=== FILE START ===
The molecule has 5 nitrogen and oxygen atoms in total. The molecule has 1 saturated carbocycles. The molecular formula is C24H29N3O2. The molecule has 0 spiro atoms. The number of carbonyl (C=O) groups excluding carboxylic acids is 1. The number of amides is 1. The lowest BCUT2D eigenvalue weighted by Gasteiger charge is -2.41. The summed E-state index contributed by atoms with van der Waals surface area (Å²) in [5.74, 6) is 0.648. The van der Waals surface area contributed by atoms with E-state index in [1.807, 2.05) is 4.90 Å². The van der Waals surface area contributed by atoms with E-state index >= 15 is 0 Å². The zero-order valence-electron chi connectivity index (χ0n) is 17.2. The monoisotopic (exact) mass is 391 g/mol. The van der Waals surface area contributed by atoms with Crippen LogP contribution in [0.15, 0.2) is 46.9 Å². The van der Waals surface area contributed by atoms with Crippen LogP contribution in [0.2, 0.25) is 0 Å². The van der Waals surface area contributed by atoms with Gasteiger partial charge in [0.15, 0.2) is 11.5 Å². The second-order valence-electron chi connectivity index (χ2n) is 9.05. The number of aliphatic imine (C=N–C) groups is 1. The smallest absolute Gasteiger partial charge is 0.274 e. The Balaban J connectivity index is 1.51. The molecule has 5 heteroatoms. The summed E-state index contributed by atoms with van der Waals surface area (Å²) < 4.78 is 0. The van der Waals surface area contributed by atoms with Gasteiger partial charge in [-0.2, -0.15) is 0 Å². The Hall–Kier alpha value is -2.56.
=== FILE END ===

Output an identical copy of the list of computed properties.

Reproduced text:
The molecule has 5 nitrogen and oxygen atoms in total. The molecule has 1 saturated carbocycles. The molecular formula is C24H29N3O2. The molecule has 0 spiro atoms. The number of carbonyl (C=O) groups excluding carboxylic acids is 1. The number of amides is 1. The lowest BCUT2D eigenvalue weighted by Gasteiger charge is -2.41. The summed E-state index contributed by atoms with van der Waals surface area (Å²) in [5.74, 6) is 0.648. The van der Waals surface area contributed by atoms with E-state index in [1.807, 2.05) is 4.90 Å². The van der Waals surface area contributed by atoms with E-state index >= 15 is 0 Å². The zero-order valence-electron chi connectivity index (χ0n) is 17.2. The monoisotopic (exact) mass is 391 g/mol. The van der Waals surface area contributed by atoms with Crippen LogP contribution in [0.15, 0.2) is 46.9 Å². The van der Waals surface area contributed by atoms with Crippen LogP contribution in [0.2, 0.25) is 0 Å². The van der Waals surface area contributed by atoms with Gasteiger partial charge in [0.15, 0.2) is 11.5 Å². The second-order valence-electron chi connectivity index (χ2n) is 9.05. The number of aliphatic imine (C=N–C) groups is 1. The smallest absolute Gasteiger partial charge is 0.274 e. The Balaban J connectivity index is 1.51. The molecule has 5 heteroatoms. The summed E-state index contributed by atoms with van der Waals surface area (Å²) < 4.78 is 0. The van der Waals surface area contributed by atoms with Gasteiger partial charge in [-0.2, -0.15) is 0 Å². The Hall–Kier alpha value is -2.56.